GULF OF ALASKA -Petty Officer 2nd Class Manuel Izquierdo (left), an aviation maintenance technician with Air Station Kodiak, acts as a safety observer while Petty Officer 1st Class Brandon Kelly (right), also an aviation maintenance technician with Air Station Kodiak, prepares to drop a self locating data marker buoy from the ramp of a Kodiak-based HC-130 Hercules airplane airborne over the Gulf of Alaska April 4, 2012. The buoy will allow the Coast Guard to continue to track the unmanned and unlit Japanese fishing vessel Ryou-Un Maru as it drifts northwest. U.S. Coast Guard photo by Petty Officer 1st Class Sara Francis.
SITKA, Alaska, April 5 (UPI) -- The U.S. Coast Guard says it has sent a ship to sink a Japanese fishing vessel that swept away during the tsunami last year and recently showed up near Alaska.
The Coast Guard's ship was to assess the condition of the fishing boat, named the Ryou-Un Maru, as it is considered a hazard to navigation in the area, CNN reported.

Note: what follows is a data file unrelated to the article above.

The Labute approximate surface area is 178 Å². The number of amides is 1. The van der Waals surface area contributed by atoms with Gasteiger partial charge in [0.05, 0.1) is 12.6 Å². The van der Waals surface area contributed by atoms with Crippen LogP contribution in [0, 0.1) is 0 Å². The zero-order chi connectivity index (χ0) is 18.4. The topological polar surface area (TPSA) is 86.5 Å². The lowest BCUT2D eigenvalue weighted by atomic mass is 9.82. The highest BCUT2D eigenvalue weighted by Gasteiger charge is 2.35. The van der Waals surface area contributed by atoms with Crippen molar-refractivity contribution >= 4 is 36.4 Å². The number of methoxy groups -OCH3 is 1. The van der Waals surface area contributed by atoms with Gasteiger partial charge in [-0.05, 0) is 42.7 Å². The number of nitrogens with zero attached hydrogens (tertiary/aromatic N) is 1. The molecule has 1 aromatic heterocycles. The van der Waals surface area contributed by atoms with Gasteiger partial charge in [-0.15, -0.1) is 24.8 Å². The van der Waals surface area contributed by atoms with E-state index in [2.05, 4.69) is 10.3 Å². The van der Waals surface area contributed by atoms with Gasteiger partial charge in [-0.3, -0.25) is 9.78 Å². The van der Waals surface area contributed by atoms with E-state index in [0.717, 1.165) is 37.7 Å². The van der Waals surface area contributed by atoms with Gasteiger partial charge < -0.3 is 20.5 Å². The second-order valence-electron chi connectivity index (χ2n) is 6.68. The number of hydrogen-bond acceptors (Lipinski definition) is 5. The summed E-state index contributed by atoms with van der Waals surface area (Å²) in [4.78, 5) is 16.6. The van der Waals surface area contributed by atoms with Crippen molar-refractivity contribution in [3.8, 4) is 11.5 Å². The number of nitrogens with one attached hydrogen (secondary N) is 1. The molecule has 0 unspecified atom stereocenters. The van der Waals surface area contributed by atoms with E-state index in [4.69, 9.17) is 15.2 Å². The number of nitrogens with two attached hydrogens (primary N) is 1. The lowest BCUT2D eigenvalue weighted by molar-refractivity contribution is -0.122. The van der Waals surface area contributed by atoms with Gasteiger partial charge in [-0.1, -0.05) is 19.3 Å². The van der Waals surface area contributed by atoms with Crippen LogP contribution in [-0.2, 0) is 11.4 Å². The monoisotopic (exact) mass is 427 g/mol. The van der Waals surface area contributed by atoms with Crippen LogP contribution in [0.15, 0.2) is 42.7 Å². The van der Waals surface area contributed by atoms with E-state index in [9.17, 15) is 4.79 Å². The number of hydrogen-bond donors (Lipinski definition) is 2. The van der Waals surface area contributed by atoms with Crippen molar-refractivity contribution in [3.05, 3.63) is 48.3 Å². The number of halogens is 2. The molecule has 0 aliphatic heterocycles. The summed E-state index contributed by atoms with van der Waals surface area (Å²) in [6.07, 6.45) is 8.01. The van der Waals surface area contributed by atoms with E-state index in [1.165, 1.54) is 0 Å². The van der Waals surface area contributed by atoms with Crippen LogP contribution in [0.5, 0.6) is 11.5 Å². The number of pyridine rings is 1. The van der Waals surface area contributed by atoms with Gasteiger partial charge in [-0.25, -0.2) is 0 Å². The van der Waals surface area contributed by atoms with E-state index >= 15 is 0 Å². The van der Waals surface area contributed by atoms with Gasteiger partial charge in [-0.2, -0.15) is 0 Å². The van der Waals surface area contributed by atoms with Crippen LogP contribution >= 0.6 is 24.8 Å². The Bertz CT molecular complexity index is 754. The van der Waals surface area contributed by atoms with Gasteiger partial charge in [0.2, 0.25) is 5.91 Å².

Early Thursday, the boat was about 170 nautical miles southwest of Sitka, Alaska, the Coast Guard said.
If the assessment is satisfactory, the Coast Guard ship will fire at the Japanese vessel with a 25-millimeter cannon, said Chief Petty Officer Kip Wadlow.
The 177-foot boat was identified by the Japanese coast guard as being owned by Canadian contractors and used for squid fishing before it was blown free of its moorings.
It was docked at Hachinohe in the Aomori prefecture when the tsunami hit, Japanese officials said.
The Japanese boat is part of a giant debris field in the Pacific Ocean created by the tsunami that struck northeastern Japan following a 9.0-magnitude earthquake on March 11, 2011.
Thousands of people were killed during the tsunami and huge amounts of materials, including cars and houses, were carried into the ocean, the report said.